My Parents kept me from children who were rough #
by Stephen Spender
My parents kept me from children who were rough
and who threw words like stones and who wore torn clothes.
Their thighs showed through rags. They ran in the street
And climbed cliffs and stripped by the country streams.
I feared more than tigers their muscles like iron
And their jerking hands and their knees tight on my arms.
I feared the salt coarse pointing of those boys
Who copied my lisp behind me on the road.
They were lithe, they sprang out behind hedges
Like dogs to bark at our world. They threw mud
And I looked another way, pretending to smile,
I longed to forgive them, yet they never smiled.
Analysis: My parents kept me from children who were rough #
This poem could be a personal or biographical depiction of Spender’s early life suffering the disability of a club foot and a speech impediment. The use of the first person, stark contrasts, and ambiguity give us a vivid picture of a child troubled by a superiority/inferiority complex.
While his parents are condescending towards the rough coarse children, the child appears envious of their carefree liberty, their unbridled animal prowess and uninhibited playfulness, yet resentful of their bullying behaviour to him.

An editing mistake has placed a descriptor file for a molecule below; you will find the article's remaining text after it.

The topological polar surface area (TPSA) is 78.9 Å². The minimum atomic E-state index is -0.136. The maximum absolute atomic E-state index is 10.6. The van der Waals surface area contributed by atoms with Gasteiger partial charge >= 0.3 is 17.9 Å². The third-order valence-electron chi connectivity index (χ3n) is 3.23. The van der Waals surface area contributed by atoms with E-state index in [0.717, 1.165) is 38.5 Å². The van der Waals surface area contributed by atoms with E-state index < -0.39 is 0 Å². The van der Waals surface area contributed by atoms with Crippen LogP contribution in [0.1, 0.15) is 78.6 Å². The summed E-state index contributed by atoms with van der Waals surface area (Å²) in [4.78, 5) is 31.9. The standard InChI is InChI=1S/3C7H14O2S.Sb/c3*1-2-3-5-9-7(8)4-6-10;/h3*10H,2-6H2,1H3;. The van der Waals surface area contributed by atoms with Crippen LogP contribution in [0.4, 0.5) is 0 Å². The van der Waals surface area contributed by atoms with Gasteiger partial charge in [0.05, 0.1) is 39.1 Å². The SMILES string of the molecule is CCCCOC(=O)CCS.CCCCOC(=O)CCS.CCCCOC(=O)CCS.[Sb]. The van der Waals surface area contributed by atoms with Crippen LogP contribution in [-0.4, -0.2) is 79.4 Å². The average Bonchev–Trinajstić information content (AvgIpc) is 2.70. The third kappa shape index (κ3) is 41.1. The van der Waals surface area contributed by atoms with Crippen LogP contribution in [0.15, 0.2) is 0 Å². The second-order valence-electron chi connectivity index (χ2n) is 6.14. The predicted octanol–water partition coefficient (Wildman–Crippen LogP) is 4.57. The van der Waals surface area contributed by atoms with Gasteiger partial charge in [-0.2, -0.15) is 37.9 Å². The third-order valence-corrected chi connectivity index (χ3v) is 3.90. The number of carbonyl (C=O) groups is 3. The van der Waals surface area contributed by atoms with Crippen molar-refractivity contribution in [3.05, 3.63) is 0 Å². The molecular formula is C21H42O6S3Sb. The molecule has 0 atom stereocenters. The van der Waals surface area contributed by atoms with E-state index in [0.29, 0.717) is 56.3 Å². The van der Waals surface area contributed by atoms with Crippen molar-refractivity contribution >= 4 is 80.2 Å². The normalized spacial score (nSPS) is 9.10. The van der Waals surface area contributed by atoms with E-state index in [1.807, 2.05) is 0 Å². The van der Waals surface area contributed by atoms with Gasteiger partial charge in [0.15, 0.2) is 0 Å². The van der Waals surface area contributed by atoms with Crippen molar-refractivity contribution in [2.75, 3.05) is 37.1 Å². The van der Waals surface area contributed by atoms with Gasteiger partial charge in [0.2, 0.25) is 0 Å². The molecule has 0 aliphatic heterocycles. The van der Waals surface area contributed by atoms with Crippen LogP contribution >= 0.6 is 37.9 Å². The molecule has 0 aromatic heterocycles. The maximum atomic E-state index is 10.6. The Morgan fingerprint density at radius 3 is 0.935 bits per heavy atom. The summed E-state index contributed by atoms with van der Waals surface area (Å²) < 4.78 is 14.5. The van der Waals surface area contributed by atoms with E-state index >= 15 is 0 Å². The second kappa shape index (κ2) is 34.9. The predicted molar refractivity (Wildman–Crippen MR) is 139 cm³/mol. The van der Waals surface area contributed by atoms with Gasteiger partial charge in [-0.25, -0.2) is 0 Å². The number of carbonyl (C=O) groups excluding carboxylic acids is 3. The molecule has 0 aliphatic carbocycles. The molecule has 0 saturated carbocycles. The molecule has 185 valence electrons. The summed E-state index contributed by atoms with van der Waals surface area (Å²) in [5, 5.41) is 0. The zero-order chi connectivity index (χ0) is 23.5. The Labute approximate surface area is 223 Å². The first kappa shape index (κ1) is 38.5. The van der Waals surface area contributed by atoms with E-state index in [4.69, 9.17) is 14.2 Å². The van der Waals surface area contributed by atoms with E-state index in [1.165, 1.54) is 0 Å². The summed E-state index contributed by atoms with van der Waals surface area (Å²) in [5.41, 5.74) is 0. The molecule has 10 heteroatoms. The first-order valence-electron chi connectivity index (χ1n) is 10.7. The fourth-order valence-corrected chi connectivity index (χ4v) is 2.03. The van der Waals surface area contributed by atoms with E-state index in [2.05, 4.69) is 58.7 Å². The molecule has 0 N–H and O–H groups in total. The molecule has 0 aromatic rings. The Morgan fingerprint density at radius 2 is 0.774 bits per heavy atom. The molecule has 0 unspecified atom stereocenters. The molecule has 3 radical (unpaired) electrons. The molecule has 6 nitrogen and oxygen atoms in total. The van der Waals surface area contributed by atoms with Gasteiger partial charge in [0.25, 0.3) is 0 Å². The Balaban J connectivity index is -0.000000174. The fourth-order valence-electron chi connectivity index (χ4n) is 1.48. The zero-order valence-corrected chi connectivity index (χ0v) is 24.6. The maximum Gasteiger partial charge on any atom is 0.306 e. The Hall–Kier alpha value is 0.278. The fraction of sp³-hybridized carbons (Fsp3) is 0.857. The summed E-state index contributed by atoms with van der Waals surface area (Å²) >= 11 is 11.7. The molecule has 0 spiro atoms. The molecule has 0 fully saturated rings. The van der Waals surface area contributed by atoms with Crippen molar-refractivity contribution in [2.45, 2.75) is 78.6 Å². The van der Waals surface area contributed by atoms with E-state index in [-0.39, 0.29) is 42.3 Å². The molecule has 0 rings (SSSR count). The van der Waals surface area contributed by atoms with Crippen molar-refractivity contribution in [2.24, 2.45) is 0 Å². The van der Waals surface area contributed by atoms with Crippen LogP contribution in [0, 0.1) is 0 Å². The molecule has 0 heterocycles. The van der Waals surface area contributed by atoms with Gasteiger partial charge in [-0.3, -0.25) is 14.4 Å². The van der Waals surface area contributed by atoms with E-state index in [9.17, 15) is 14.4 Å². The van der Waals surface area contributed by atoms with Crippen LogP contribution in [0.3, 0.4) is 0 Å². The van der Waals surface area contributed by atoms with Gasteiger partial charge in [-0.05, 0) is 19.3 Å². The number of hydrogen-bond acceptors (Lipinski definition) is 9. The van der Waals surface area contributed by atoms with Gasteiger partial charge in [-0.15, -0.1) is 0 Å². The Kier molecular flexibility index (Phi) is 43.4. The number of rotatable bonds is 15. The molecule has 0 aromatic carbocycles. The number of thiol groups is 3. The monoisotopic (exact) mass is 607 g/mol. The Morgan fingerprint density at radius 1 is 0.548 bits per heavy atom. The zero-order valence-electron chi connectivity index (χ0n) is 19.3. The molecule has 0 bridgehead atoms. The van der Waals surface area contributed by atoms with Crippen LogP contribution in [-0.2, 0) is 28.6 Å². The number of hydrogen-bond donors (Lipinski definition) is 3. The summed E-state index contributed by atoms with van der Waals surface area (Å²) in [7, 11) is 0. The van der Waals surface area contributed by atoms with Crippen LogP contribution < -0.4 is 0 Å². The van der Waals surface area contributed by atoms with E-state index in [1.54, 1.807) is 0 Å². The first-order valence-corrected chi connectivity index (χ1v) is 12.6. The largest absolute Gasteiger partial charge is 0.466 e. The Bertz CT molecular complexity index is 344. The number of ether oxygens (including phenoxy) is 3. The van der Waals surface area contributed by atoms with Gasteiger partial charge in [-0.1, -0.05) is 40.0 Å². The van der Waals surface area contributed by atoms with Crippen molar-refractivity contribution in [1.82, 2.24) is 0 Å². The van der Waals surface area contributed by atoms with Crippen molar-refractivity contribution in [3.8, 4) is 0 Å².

We can visualise the persona through antithesis. He is everything that they are not; softly spoken (words like stones), well dressed (torn clothes, rags), passive ( they ran and climbed), inhibited - modesty (they stripped by country streams), weak (muscles of iron), well mannered (salt coarse pointing) lisp (parodied by copying), clumsy (lithe), and friendly ( hostile- they never smiled).
His attempts at conciliation and acceptance are rebuffed but he appears to blame his parents for psychologically damaging him by over protection or shielding him from a natural childhood. While their superior attitude (snobbery?) has excluded him from mainstream society he ambivalently identifies with his parents by having the boys spring “like dogs to bark at our world”.
Who is more to blame, the boys or his parents? Good literature avoids giving answers rather allows the responder to do their own thinking and reach their own conclusions.
Great Expectations by Charles Dickens